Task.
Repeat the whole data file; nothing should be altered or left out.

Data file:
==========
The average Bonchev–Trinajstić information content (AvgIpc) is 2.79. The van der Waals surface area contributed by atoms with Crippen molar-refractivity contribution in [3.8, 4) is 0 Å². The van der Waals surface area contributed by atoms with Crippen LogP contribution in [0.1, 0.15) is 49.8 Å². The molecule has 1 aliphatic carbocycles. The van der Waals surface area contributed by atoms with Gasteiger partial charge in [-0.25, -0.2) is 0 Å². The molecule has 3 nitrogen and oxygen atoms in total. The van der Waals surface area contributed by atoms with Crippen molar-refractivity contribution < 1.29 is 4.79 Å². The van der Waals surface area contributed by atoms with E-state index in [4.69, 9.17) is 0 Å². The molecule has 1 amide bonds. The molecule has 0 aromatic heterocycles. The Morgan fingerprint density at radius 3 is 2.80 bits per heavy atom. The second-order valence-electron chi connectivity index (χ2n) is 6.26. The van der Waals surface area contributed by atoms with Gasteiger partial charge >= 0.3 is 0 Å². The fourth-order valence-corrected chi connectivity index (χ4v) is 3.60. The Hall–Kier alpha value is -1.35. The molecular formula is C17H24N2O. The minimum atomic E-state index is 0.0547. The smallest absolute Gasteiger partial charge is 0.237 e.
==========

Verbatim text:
The average Bonchev–Trinajstić information content (AvgIpc) is 2.79. The van der Waals surface area contributed by atoms with Crippen molar-refractivity contribution in [3.8, 4) is 0 Å². The van der Waals surface area contributed by atoms with Crippen LogP contribution in [0.1, 0.15) is 49.8 Å². The molecule has 1 aliphatic carbocycles. The van der Waals surface area contributed by atoms with Gasteiger partial charge in [-0.25, -0.2) is 0 Å². The molecule has 3 nitrogen and oxygen atoms in total. The van der Waals surface area contributed by atoms with Crippen molar-refractivity contribution < 1.29 is 4.79 Å². The van der Waals surface area contributed by atoms with E-state index in [4.69, 9.17) is 0 Å². The molecule has 1 amide bonds. The molecule has 0 aromatic heterocycles. The Morgan fingerprint density at radius 3 is 2.80 bits per heavy atom. The second-order valence-electron chi connectivity index (χ2n) is 6.26. The van der Waals surface area contributed by atoms with Gasteiger partial charge >= 0.3 is 0 Å². The fourth-order valence-corrected chi connectivity index (χ4v) is 3.60. The Hall–Kier alpha value is -1.35. The molecular formula is C17H24N2O. The minimum atomic E-state index is 0.0547. The smallest absolute Gasteiger partial charge is 0.237 e.